A budding wordsmith, she has few credits to date which opened her eyes to the need for a place where writers of color could congregate, a Water Cooler, if you will. There writers of all levels of experience can find awards, contests, markets, scholarships and more, specifically geared to writers of color.

Aware of the need for reading material which accurately reflects the look and mindset of the person of color, she decided to do her part to facilitate the same. If you remember nothing else from her bio, remember that she loves God and is always happy to share what He's done in and for her life.

Newsletter Archive

Welcome to Book Zone's Newsletter Archive Page. Here you'll be able to catch up on the issues you've missed. Get your read on... in the Book Zone!

Does It Get Any Better Than This?

I just received this note from Sara at Black Expression:

Dear Dee,

Your poem titled: "The Strong Woman is Not Dead" is included in our anthology.

Please send us an address to mail it to you.



My decorous response:


Yeeee hawwwww!

What a lovely surprise.

my mailing address is:

D.S. White
P.O. Box 145
Whitehall, PA 18052-0145

Thanks for the great news Sara.


Although the little gremlin on my left shoulder tried to bring up the fact that the title of the poem was actually "The Strong Black Woman Is Dead! Or Is She?" I treated it like my alarm clock and beat it into submission, while I continued doing a dance of joy!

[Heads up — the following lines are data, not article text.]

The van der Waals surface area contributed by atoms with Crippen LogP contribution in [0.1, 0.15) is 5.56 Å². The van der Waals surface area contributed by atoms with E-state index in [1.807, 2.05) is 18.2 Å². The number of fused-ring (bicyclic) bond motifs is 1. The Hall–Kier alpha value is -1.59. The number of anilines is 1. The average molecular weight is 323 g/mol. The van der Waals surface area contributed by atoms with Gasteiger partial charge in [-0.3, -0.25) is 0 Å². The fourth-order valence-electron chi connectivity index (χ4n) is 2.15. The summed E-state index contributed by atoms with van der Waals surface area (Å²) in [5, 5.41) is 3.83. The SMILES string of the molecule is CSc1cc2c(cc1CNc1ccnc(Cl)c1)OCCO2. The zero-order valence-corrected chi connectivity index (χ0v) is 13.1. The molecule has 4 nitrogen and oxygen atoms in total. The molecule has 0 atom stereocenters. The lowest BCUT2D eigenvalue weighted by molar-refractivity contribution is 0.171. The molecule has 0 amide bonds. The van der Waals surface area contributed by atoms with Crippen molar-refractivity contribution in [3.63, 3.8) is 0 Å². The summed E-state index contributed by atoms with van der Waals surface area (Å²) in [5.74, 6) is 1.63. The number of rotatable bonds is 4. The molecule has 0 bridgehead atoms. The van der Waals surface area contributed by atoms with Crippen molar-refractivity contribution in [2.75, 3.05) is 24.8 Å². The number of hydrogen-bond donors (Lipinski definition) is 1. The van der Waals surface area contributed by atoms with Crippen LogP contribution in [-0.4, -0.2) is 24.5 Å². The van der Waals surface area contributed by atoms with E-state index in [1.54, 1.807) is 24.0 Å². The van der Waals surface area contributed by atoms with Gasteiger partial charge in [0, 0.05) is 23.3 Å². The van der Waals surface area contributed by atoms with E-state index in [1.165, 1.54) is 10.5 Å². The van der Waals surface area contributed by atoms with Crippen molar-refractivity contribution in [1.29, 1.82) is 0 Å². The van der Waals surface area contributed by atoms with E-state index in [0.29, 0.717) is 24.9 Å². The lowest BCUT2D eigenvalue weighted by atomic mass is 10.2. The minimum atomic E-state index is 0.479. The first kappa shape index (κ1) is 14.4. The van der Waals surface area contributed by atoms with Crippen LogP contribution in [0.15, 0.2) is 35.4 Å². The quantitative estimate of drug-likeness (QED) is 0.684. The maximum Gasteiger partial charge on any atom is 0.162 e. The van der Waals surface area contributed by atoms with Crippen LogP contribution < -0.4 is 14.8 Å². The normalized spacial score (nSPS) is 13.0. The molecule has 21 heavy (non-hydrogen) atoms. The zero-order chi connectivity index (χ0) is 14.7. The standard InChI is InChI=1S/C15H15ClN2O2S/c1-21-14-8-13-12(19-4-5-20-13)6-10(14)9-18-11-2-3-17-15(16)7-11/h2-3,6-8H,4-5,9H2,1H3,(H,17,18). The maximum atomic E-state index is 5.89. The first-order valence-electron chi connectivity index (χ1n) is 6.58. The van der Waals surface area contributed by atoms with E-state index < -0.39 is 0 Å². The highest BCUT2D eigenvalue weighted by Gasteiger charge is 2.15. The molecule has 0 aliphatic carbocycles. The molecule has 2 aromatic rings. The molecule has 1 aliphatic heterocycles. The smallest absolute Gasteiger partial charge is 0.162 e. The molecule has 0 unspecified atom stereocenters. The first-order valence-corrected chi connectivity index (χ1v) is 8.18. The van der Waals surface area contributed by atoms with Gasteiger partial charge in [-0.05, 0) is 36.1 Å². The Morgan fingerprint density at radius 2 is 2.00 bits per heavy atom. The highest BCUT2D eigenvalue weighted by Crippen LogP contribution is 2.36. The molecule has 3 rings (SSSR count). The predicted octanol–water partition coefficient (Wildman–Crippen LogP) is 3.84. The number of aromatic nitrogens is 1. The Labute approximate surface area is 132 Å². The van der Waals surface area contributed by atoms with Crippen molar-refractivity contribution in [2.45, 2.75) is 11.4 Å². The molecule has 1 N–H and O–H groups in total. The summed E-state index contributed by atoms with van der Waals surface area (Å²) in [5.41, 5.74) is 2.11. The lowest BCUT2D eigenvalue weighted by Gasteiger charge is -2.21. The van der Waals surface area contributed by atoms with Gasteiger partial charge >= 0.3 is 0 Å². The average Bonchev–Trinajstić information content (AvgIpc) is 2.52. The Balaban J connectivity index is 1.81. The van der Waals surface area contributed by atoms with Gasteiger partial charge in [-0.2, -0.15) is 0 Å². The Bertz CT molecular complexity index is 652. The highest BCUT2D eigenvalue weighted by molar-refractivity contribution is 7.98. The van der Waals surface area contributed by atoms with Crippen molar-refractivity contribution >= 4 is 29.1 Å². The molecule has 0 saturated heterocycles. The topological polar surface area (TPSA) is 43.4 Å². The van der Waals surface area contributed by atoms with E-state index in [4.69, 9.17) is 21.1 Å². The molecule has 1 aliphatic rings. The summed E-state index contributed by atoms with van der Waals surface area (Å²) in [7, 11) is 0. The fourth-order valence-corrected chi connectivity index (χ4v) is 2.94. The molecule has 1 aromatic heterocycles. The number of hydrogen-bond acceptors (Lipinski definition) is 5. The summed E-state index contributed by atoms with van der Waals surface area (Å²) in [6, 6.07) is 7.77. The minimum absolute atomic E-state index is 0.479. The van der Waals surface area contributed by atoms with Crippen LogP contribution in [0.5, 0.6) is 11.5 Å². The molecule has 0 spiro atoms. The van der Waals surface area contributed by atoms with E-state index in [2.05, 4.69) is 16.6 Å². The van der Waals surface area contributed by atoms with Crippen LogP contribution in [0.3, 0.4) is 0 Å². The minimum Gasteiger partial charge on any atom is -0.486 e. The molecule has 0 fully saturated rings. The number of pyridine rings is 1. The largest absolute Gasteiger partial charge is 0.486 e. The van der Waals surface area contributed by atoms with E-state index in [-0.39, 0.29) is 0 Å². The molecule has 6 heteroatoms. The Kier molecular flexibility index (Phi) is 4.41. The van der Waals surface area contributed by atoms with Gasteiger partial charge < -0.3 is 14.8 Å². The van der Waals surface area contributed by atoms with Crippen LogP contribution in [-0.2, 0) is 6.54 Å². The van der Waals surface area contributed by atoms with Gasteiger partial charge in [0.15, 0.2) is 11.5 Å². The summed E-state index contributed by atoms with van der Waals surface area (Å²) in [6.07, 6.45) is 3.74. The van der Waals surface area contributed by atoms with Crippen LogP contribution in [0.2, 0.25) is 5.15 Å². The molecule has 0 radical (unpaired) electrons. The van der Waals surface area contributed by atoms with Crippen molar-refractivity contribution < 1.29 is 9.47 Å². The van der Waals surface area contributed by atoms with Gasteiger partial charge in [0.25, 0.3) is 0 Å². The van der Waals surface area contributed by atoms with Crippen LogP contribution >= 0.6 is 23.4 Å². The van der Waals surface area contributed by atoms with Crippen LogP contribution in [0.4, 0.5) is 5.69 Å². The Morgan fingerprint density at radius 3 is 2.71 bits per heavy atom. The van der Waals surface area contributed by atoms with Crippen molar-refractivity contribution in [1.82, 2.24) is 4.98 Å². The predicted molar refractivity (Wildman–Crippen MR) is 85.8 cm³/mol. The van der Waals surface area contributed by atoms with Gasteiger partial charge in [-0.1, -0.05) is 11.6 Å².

How Ya Like Meh Now?

Hi Folks,

I've discovered a new blog designer Zoot! This is one of her FREE Blogger Templates. Cool huh? I figured it would go along with my sassy-and-celebratory-book-released-and-finally-out-of-my-durn-hair attitude on this first day of June.

That being said, I could sure use your help with the promotion of my book.

"What's in it for me?" you ask.

Only about $3.00 for every book sold that your send my way... cool huh?

I've created a new affiliate program. At 25% off of the list price of $11.95, you earn $3.00 for every copy of AIJAN sold that is traced back to your link. The program is set up with a 90-day cookie so even if your referral takes a while to decide, you still get the credit for the sale.

You can place the referral link on your blog, website, newsletter or even in your email signature!

To find out more information or to sign up, click here.

Thanks for your help in getting the word out.